1982: Year of the first ADV Dungeons & Dragons video game
When it comes to Dungeons & Dragons products, the tabletop games might be first to come to mind, but the brand has had more than its share of success with video games. Everyone has their favorites, from “Baldur’s Gate” this and “Neverwinter Nights” that, but those new to the franchise might not be familiar with some of the earlier digital efforts for D&D.
Advanced Dungeons & Dragons Video Games
Though not the first Dungeons & Dragons video game (that honor goes to “dnd,” created by Ray Wood and Gary Whisenhunt in 1974), the first such game to have the word “advanced” in the title would be 1982’s “Advanced Dungeons & Dragons” for the Intellivision home console.
Later renamed “Advanced Dungeons & Dragons: Cloudy Mountain” to set it apart from a sequel game, 1983’s “Advanced Dungeons & Dragons: Treasure of Tarmin,” this cartridge for the Intellivision was one of the earliest officially-licensed AD&D products from TSR, then the publisher of everything D&D.
The object of the game is to travel through woods, across rivers and under mountains to the final destination, Cloudy Mountain, where the player must face off against the infamous Winged Dragon in order to claim the Crown of Kings. There are two screens, a map for travel and underground mazes where most of the action happens.
To cross the rivers, the player needs a boat, and to traverse the woods, the player needs an ax, both of which can be found within the mazes under the mountains. Along the way the player must face off against spiders, snakes, demons, dragons and more. Unfortunately, the only weapon available to the player is a bow, and arrows are scarce and sometimes bounce back after hitting a wall. At least the player has three lives, and each life can usually take more than one blow, though the more powerful monsters, such as the demons and dragons, tend to land several attacks quickly.
Intellivision Had its Appeal at the Time!
By today’s standards this Intellivision game can seem quite primitive with its blocky, stick-like graphics, and it was by no means a true role playing game but an adventure game. However, it did bring some new flavor to home console gaming, especially with the bright colors, the complexity of the game, the inclusion of a fog of war, and its use of sound. In sound the Advanced Dungeons & Dragons game stood apart from nearly all other console games at the time because it utilized sound as more than music or background noise and made it an important feature; for instance, a player could hear when a snake or a dragon was nearby, and other sounds alerted the player to other dangers.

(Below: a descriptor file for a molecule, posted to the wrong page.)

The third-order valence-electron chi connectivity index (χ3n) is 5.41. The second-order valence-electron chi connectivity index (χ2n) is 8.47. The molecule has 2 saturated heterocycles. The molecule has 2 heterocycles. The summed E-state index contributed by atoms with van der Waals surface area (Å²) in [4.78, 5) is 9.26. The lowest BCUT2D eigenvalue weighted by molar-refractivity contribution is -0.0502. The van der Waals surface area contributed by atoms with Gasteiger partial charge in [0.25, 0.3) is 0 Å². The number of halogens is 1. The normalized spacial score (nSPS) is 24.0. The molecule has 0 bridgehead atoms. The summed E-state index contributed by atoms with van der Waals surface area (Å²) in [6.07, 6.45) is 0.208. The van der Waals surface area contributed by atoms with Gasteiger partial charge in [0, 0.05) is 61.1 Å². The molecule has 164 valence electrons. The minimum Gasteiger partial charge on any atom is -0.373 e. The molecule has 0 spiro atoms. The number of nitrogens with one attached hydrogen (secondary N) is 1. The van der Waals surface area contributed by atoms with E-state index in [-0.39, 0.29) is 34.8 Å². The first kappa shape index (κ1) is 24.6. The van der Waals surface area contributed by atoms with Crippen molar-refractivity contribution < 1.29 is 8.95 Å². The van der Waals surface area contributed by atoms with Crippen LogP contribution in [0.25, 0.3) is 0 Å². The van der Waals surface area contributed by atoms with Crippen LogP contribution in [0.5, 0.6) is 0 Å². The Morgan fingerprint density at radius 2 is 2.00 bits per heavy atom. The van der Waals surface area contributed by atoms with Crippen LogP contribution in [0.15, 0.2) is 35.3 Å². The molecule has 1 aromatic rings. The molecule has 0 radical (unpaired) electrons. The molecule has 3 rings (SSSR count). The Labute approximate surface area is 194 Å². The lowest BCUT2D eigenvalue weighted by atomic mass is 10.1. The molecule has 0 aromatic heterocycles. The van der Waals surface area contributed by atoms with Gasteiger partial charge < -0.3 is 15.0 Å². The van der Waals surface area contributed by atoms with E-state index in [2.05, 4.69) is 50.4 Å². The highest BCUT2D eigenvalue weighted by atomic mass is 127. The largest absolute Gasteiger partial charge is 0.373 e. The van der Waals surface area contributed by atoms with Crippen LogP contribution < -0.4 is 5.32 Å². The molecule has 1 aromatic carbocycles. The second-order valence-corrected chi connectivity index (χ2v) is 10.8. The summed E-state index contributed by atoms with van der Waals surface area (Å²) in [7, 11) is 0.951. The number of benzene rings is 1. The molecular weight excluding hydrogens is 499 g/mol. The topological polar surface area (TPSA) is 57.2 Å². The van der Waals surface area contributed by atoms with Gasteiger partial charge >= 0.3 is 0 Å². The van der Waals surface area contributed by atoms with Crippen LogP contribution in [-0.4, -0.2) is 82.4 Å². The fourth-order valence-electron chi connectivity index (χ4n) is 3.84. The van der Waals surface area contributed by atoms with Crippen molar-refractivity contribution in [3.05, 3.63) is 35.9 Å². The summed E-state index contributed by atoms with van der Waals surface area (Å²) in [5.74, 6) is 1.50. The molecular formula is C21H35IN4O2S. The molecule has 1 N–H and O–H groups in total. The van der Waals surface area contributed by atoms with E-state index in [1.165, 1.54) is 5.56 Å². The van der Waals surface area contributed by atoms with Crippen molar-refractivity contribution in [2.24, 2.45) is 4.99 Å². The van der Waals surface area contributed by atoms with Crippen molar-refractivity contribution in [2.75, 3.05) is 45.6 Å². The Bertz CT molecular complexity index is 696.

As for actual game play, Advanced Dungeons & Dragons is quite fun, especially figuring out all the different ways to cross the map and to take out enemies, but once mastered it is not a game one would want to play again and again except maybe every so often in a fit of nostalgia. For those not familiar with the Intellivision, the controls can take some getting used to, but experienced Intellivision fans are not likely to have any problems.
Programmed by Tom Loughry for Mattel Electronics, the makers of the Intellivision, the Advanced Dungeons & Dragons game sported what was then a hefty 6K of ROM, the first Intellivision cartridge to contain more than the usual limit of 4K. Yes, this was back in the day when home video games came on cartridges.
For those who would like to experience a blast from the past or a return to their youthful glory days, this game is still available for play today under the title “Crown of Kings” on the Intellivision Flashback Classic Game Console, the Intellivision Lives package for Nintendo DS, and the Intellivision Lives disc for Playstation 2. The name change is probably for licensing purposes.
So keep those arrows flying, the dragons running, and whatever you do, remember to Stay Nerdy!